It was not just the battle for the front that was very unusual for Moto3 – the battle for the final spot on the podium was distinctly unpopulated, with only six riders fighting for third for most of the race. The six were Lorenzo Dalla Porta, polesitter Niccolo Antonelli, Gabriel Rodrigo, Jakub Kornfeil, Ayumu Sasaki and Marco Bezzecchi, but were then joined by John McPhee, Kaito Toba and Fabio Di Giannantonio in the final laps. The fight was fierce, and it was inevitable that at least one of the riders would unfortunately not make the finish. John McPhee was the victim, clipping Sasaki’s Honda in the penultimate corner, taking him out of the race.
Marco Bezzecchi also had an undeserved crash earlier in the lap at the dreaded turn six, where he folded the front. Fortunately for the big Italian, though, he was able to remount and took two points for fourteenth on his debut for the Pruestl GP team.
Lorenzo Dalla Porta won out in the battle for the podium, beating home compatriot Nicco Antonelli in the run to the line by 0.045 seconds on the 2016 Moto3 Junior World Champion’s debut for the Leopard Racing Honda team, a welcome gift after the disaster of Bastianini.
As implied it was Niccolo Antonelli who was the first of the non-podium finishers to cross the line – a positive result on his SIC58 Squadra Corse debut, and one he will hope to build from in the future.
Gabriel Rodrigo was the first KTM home in fifth, which shows the continuation of 2017’s trend of Honda dominating the lightweight class.
Fabio Di Giannantonio fought back well from a poor qualifying and underwhelming start to take sixth place, 0.030 seconds ahead of Honda Team Asia’s Kaito Toba, who sort of arrived in the battle for the podium from nowhere, but nonetheless fought well to take what is by far his career best finish.
Toba beat home fellow Japanese Ayumu Sasaki who finished seventh, ahead of the KTM of Jakub Kornfeil, who made a return to the top ten after a couple of difficult seasons with the Sepang International Circuit team.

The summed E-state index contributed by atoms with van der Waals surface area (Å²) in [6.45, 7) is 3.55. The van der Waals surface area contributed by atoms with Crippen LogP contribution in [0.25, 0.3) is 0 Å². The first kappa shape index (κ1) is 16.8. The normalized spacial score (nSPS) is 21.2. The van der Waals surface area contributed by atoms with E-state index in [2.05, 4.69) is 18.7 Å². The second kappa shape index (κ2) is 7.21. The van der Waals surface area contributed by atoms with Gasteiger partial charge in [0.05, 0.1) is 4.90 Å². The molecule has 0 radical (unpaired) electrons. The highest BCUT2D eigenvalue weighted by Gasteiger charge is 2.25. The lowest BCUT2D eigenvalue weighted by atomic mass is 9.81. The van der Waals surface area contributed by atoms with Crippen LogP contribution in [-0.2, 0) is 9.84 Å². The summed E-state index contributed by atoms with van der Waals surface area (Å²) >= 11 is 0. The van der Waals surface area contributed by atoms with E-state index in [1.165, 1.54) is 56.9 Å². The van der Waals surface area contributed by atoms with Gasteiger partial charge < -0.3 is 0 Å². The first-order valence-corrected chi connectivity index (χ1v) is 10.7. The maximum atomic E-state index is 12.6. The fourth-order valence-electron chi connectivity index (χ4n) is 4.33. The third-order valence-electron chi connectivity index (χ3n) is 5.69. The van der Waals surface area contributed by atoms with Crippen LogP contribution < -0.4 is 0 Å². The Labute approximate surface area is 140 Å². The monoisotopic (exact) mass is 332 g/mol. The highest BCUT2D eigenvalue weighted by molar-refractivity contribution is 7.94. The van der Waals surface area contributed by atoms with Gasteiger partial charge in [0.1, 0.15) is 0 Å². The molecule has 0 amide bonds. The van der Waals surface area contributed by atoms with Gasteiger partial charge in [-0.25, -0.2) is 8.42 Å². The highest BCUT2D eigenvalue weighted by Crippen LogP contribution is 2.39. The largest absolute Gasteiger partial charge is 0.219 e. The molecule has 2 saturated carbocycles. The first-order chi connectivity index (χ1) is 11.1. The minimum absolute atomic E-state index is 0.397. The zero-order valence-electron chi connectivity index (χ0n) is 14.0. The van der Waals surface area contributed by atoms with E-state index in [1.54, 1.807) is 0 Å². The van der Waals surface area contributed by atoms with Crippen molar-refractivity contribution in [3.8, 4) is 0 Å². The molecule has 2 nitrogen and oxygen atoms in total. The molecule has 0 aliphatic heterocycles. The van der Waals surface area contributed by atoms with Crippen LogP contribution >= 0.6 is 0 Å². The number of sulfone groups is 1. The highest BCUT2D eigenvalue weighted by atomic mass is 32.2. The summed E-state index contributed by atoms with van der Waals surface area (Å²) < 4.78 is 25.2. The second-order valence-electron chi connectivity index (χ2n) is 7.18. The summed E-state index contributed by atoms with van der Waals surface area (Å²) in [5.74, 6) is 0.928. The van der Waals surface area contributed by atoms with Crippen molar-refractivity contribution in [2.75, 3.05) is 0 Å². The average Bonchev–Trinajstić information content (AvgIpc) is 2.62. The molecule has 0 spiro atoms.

The top ten was rounded out by another KTM (although that is still only three Austrian bikes inside the top 10 compared to seven Hondas), this time belonging to Andrea Migno, who made a decent debut for the Angel Nieto Team, finishing under one second away from the podium. He was followed sensation Jaume Masia.
2017 Red Bull Rookies Champion Kazuki Masaki took home three points on his Grand Prix debut and finished only 8.829 seconds off the win. As previously mentioned, Bezzecchi finished fourteenth, with Marcos Ramirez taking the final point in fifteenth place.
Dennis Foggia ended his full time Grand Prix debut 0.069 seconds off the final point, but will be disappointed to be 26 seconds off the win, nonetheless. Tony Arbolino was a further 6.5 seconds back of Foggia, with Nakarin Atiratphuvapat and Makar Yurchenko rounding out the nineteen finishers.
That leaves seven riders unclassified: John McPhee, rookie Alonso Lopez, Livio Loi, Nicolo Bulega who is still struggling with his ankle injury from last season, the aforementioned Bastianini, Philipp Oettl and Darryn Binder, who made contact with the German.
Whilst the opening round of the 2018 Moto3 season was by no means a classic, it perhaps did show the pattern the season will follow: three riders a step ahead of the rest of the field fighting for the championship. For sure, the other riders will be fighting also at the front of the races, but it will be Jorge Martin, Aron Canet and Enea Bastianini who will fight for the world title, and their battle will continue in Argentina in three weeks’ time.